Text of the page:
Katniss Everdeen may have come out on top of the weekend box office with an estimated $101 million in domestic ticket sales, but the new "The Hunger Games: Mockingjay -- Part 2" fell short of industry expectations and, unlike the "Twilight" and "Harry Potter" young-adult juggernauts, her "Hunger Games" finale fell far short of other films in the franchise.
Starring Jennifer Lawrence and directed by Francis Lawrence, “Mockingjay – Part 2” saw ticket sales in the U.S. and Canada fall below industry expectations of about $120 million. By comparison, “The Hunger Games,” the first adaptation of Suzanne Collins’ novels, opened to a staggering $152.5 million domestically in 2012. Its sequel, "The Hunger Games: Catching Fire," opened even higher in 2013, at $158.1 million. The studio Lionsgate split the third book in the Collins trilogy, "Mockingjay," into two movies, and Part 1 opened last year to $121.9 million.
David Spitz, Lionsgate's executive vice president and general sales manager of theatrical domestic distribution, cautioned against focusing solely on the domestic gross for “Mockingjay – Part 2.” He noted the aggressive, simultaneous rollout of the finale in 86 countries. Even though some of those markets were affected by the fallout of terrorist attacks in Paris, Spitz said the film is performing on par compared to the previous films.
"We’re having a great weekend,” Spitz said. “It’s nice to be able say we are one of only 34 films to have ever had an opening weekend over $100 million."
He said the franchise as a whole is projected to break the $2-billion mark at the global box office.
About 70% of critics on Rotten Tomatoes gave the film a positive rating. Audiences approved more overwhelmingly, giving the film an A-minus grade, according to polling firm CinemaScore. Crowds skewed female (56%) and under 25 (50%).
The movie, which cost an estimated $160 million to make, still is the fifth-highest opening film of the year so far, behind Universal’s "Jurassic World" ($208.8 million), Disney’s "Avengers: Age of Ultron" ($191.3 million), Universal’s "Furious 7" ($147.2 million) and Universal’s “Minions” ($115.7 million).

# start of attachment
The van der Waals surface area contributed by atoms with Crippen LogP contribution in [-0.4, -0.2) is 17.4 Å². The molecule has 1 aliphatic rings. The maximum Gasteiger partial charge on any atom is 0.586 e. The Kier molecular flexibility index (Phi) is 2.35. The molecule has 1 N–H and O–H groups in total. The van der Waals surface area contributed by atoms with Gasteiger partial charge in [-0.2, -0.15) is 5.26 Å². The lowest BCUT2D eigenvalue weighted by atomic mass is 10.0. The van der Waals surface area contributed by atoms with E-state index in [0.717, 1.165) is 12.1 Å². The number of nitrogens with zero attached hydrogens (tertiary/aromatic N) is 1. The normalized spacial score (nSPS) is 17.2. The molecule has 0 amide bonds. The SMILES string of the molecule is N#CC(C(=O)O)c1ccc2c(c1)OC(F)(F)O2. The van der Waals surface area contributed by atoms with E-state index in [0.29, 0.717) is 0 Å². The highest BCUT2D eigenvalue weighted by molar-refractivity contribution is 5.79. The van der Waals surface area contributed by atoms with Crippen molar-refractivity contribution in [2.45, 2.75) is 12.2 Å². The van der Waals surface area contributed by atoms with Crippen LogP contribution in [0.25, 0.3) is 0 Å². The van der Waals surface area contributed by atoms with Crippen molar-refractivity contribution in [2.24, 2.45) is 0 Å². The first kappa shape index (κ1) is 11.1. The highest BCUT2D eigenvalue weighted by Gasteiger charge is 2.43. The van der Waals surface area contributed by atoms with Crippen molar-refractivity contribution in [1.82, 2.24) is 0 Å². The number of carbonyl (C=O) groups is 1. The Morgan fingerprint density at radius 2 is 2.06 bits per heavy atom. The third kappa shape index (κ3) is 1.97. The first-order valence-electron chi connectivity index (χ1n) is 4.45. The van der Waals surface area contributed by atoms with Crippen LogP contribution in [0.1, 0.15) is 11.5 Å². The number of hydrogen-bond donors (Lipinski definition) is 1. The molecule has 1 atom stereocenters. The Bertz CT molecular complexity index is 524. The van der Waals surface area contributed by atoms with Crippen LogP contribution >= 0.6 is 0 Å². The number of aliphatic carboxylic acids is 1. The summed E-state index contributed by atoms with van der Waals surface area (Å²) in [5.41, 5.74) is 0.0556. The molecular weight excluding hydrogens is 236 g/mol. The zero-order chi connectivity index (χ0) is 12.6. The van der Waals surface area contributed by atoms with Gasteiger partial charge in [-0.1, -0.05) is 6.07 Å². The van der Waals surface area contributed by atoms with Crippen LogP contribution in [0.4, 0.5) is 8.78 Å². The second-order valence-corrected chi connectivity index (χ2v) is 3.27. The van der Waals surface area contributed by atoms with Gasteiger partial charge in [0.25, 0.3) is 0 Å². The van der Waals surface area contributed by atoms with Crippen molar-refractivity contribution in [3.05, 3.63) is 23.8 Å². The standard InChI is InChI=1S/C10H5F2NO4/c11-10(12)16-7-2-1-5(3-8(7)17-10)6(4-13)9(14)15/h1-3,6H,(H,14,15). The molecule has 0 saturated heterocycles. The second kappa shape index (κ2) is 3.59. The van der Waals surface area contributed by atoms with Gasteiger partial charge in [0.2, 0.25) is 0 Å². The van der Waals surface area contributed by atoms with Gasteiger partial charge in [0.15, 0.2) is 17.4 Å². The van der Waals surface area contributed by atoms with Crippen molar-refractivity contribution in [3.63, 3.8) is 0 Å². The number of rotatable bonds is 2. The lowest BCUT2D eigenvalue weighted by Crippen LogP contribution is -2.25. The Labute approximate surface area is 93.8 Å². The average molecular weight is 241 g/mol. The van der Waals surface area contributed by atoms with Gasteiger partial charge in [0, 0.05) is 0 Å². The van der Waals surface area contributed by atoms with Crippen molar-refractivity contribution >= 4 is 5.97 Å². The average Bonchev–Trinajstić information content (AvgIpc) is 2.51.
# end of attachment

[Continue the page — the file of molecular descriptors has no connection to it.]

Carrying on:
Sony’s new buddy Christmas comedy “The Night Before” with Seth Rogen, Joseph Gordon-Levitt and Anthony Mackie was no match for Katniss — or James Bond or Charlie Brown. While the Bond film “Spectre” finished in second place and added $14.6 million, and “The Peanuts Movie” finished third and pulled in $12.8 million, the R-rated “The Night Before” opened with $10.1 million in ticket sales, good for fourth.
“It’s a good start to a really funny movie,” said Rory Bruer, Sony’s president of worldwide distribution. “We felt like this was a great launch as we go into Thanksgiving weekend, where things are going to expand dramatically.”
The Jonathan Levine-directed film received an A-minus from CinemaScore and 64% positive reviews on Rotten Tomatoes.
Rounding out the top five was STX Entertainment’s “Secret in Their Eyes,” starring Nicole Kidman, Julia Roberts and Chiwetel Ejiofor. The film, loosely based on a 2009 Argentine thriller that won the foreign-language Oscar, garnered about $6.6 million. Critics were generally cool to the movie, and audiences gave it a B-minus CinemaScore.
The Weinstein Co.’s “Carol,” the period love story starring Cate Blanchett and Rooney Mara in acclaimed lead performances, debuted strongly on only four screens in New York and Los Angeles for a per-screen average topping $62,000 – the highest of the week.
“We’re really pleased with it,” said Erik Lomis, the studio’s theatrical distribution president. “The reviews have been pretty spectacular and people really like the film.”
“Carol” will expand in limited release through December, Lomis said. By Christmas Day, 100 to 150 theaters will be showing the Todd Haynes-directed picture, with wider expansion to come in January.
Still performing well is “Spotlight,” director Tom McCarthy’s drama about the Boston Globe’s 2003 Pulitzer Prize-winning investigation of priest sexual abuse. It was the only holdover in the top 10 to post a week-to-week increase — of 166% -- partly due to its addition of more than 500 screens and building buzz about its award-season prospects.
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